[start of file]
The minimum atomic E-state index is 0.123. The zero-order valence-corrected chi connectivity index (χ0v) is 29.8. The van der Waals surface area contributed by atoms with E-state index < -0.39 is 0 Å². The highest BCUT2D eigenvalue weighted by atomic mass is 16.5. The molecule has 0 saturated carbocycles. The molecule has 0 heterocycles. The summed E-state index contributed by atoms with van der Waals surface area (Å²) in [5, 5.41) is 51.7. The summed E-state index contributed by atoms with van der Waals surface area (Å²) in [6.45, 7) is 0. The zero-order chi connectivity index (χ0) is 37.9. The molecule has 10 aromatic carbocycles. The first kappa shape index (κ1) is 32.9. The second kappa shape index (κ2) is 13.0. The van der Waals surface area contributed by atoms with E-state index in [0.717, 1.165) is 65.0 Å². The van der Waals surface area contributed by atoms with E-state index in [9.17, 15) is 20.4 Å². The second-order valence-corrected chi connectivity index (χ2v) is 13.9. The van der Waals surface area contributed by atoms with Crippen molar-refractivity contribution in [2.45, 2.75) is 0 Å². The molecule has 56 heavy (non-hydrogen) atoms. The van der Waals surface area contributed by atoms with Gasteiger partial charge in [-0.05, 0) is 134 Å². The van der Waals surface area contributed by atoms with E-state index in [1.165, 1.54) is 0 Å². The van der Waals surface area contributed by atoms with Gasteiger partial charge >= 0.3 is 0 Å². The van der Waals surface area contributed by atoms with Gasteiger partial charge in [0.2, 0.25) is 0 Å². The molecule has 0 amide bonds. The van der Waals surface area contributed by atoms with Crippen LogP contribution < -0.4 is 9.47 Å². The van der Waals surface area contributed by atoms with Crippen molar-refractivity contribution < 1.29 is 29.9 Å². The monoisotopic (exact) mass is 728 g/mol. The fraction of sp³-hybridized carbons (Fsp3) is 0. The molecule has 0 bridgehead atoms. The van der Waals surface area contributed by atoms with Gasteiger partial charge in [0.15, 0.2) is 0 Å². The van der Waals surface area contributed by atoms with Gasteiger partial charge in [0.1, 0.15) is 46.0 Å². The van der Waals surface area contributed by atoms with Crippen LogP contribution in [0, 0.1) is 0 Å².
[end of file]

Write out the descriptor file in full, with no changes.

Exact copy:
The minimum atomic E-state index is 0.123. The zero-order valence-corrected chi connectivity index (χ0v) is 29.8. The van der Waals surface area contributed by atoms with E-state index < -0.39 is 0 Å². The highest BCUT2D eigenvalue weighted by atomic mass is 16.5. The molecule has 0 saturated carbocycles. The molecule has 0 heterocycles. The summed E-state index contributed by atoms with van der Waals surface area (Å²) in [5, 5.41) is 51.7. The summed E-state index contributed by atoms with van der Waals surface area (Å²) in [6.45, 7) is 0. The zero-order chi connectivity index (χ0) is 37.9. The molecule has 10 aromatic carbocycles. The first kappa shape index (κ1) is 32.9. The second kappa shape index (κ2) is 13.0. The van der Waals surface area contributed by atoms with E-state index in [0.717, 1.165) is 65.0 Å². The van der Waals surface area contributed by atoms with E-state index in [9.17, 15) is 20.4 Å². The second-order valence-corrected chi connectivity index (χ2v) is 13.9. The van der Waals surface area contributed by atoms with Crippen molar-refractivity contribution in [2.45, 2.75) is 0 Å². The molecule has 56 heavy (non-hydrogen) atoms. The van der Waals surface area contributed by atoms with Gasteiger partial charge in [-0.05, 0) is 134 Å². The van der Waals surface area contributed by atoms with E-state index in [1.165, 1.54) is 0 Å². The van der Waals surface area contributed by atoms with Gasteiger partial charge >= 0.3 is 0 Å². The van der Waals surface area contributed by atoms with Gasteiger partial charge in [0.2, 0.25) is 0 Å². The molecule has 0 amide bonds. The van der Waals surface area contributed by atoms with Crippen LogP contribution < -0.4 is 9.47 Å². The van der Waals surface area contributed by atoms with Crippen molar-refractivity contribution < 1.29 is 29.9 Å². The monoisotopic (exact) mass is 728 g/mol. The fraction of sp³-hybridized carbons (Fsp3) is 0. The molecule has 0 bridgehead atoms. The van der Waals surface area contributed by atoms with Gasteiger partial charge in [0.15, 0.2) is 0 Å². The van der Waals surface area contributed by atoms with Gasteiger partial charge in [0.1, 0.15) is 46.0 Å². The van der Waals surface area contributed by atoms with Crippen LogP contribution in [0, 0.1) is 0 Å².